Wednesday, 08 April 2020

Quantum computing goes live for TIM in another European first

by Harry Baldock, Total Telecom
Tuesday 25 February 20

The Italian operator claims to have implemented quantum computing for the first time in Europe on both 4.5G and 5G networks

TIM sure does love to be first in Europe.  Back in January, TIM announced that it had become the first European commercial network to reach speeds of 2 Gbps. Now, the company is announcing another first, this time related to quantum computing…

TIM sure does love to be first in Europe. 

Back in January, TIM announced that it had become the first European commercial network to reach speeds of 2 Gbps. Now, the company is announcing another first, this time related to quantum computing.
 
Quantum computing exploits the principles of quantum physics, such as superposition, to facilitate complex calculation in extremely short times. In practical terms, this equates to computing power ‘10 times faster than traditional optimisation methods’, according to the press release, and will become even more powerful as the technology matures.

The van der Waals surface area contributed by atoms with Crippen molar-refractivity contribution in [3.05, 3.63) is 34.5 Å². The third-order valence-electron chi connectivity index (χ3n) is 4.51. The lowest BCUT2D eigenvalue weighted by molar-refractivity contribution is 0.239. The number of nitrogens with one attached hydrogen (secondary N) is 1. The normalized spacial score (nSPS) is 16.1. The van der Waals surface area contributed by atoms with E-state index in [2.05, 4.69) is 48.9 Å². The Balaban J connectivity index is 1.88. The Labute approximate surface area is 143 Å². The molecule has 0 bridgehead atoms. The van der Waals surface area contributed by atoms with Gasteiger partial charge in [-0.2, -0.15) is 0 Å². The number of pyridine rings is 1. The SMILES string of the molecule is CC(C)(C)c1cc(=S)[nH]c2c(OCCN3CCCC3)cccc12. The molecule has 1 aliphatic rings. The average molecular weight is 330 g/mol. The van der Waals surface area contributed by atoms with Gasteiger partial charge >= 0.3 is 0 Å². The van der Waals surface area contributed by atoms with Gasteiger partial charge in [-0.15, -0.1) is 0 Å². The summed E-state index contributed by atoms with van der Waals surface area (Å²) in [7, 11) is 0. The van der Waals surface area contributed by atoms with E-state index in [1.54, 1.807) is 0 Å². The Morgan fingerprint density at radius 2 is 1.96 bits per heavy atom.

Using D-Wave’s 2000Q quantum computer, TIM has optimised radio cell planning for both 4.5G and 5G, thus allowing smartphones to easily identify each cell’s unique ID. As a result, Voice over LTE (VoLTE) service is smoother while traveling, as the smartphone configures itself to the appropriate cells.
 
Until now, quantum computing has primarily been used in the financial, automotive, and chemical industries, but its enormous potential, particularly when coupled with AI, has been of great interest to the telecoms community for many years.
 
As 5G becomes a reality and its accompanying media storm begins to slow, could quantum computing be the next source of hype for the mobile community?
 
Last year, Google claimed to have achieved the long-sought 'quantum supremacy', whereby their quantum computer had solved in 200 seconds a computation that would have taken a supercomputer around 10,000 years to complete. What would the network operators do with that sort of computational power at their fingertips?
 
 
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